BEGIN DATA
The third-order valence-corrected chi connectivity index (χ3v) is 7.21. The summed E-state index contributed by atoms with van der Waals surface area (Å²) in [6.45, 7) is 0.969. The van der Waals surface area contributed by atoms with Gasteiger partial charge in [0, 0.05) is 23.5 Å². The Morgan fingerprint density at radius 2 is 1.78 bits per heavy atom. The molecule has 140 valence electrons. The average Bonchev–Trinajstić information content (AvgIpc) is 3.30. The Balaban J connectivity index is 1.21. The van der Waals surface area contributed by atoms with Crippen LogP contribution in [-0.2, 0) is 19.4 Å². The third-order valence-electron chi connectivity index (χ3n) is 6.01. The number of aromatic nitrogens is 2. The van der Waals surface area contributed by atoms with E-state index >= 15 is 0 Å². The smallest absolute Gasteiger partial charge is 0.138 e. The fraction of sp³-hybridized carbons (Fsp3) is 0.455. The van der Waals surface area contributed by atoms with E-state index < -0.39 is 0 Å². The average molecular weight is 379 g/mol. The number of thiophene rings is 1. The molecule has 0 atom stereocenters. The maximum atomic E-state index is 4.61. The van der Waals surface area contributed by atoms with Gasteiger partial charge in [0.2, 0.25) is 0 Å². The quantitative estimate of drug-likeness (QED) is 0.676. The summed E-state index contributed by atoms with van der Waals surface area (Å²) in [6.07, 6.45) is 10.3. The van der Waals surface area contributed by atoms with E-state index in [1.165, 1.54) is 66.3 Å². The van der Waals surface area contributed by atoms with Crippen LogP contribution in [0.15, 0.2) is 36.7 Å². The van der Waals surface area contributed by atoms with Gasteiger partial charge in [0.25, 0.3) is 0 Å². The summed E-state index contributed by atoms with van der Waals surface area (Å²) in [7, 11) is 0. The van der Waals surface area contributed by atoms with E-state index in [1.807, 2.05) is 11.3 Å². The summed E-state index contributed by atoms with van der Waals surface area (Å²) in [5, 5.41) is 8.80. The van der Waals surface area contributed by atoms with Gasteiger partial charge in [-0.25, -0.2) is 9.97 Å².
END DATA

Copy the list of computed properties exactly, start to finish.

The third-order valence-corrected chi connectivity index (χ3v) is 7.21. The summed E-state index contributed by atoms with van der Waals surface area (Å²) in [6.45, 7) is 0.969. The van der Waals surface area contributed by atoms with Gasteiger partial charge in [0, 0.05) is 23.5 Å². The Morgan fingerprint density at radius 2 is 1.78 bits per heavy atom. The molecule has 140 valence electrons. The average Bonchev–Trinajstić information content (AvgIpc) is 3.30. The Balaban J connectivity index is 1.21. The van der Waals surface area contributed by atoms with Crippen LogP contribution in [-0.2, 0) is 19.4 Å². The third-order valence-electron chi connectivity index (χ3n) is 6.01. The number of aromatic nitrogens is 2. The van der Waals surface area contributed by atoms with E-state index >= 15 is 0 Å². The smallest absolute Gasteiger partial charge is 0.138 e. The fraction of sp³-hybridized carbons (Fsp3) is 0.455. The van der Waals surface area contributed by atoms with E-state index < -0.39 is 0 Å². The average molecular weight is 379 g/mol. The number of thiophene rings is 1. The molecule has 0 atom stereocenters. The maximum atomic E-state index is 4.61. The van der Waals surface area contributed by atoms with Gasteiger partial charge in [0.2, 0.25) is 0 Å². The quantitative estimate of drug-likeness (QED) is 0.676. The summed E-state index contributed by atoms with van der Waals surface area (Å²) in [6.07, 6.45) is 10.3. The van der Waals surface area contributed by atoms with E-state index in [1.165, 1.54) is 66.3 Å². The van der Waals surface area contributed by atoms with Crippen LogP contribution in [0.15, 0.2) is 36.7 Å². The van der Waals surface area contributed by atoms with Gasteiger partial charge in [0.25, 0.3) is 0 Å². The summed E-state index contributed by atoms with van der Waals surface area (Å²) in [7, 11) is 0. The van der Waals surface area contributed by atoms with E-state index in [1.807, 2.05) is 11.3 Å². The summed E-state index contributed by atoms with van der Waals surface area (Å²) in [5, 5.41) is 8.80. The van der Waals surface area contributed by atoms with Gasteiger partial charge in [-0.25, -0.2) is 9.97 Å².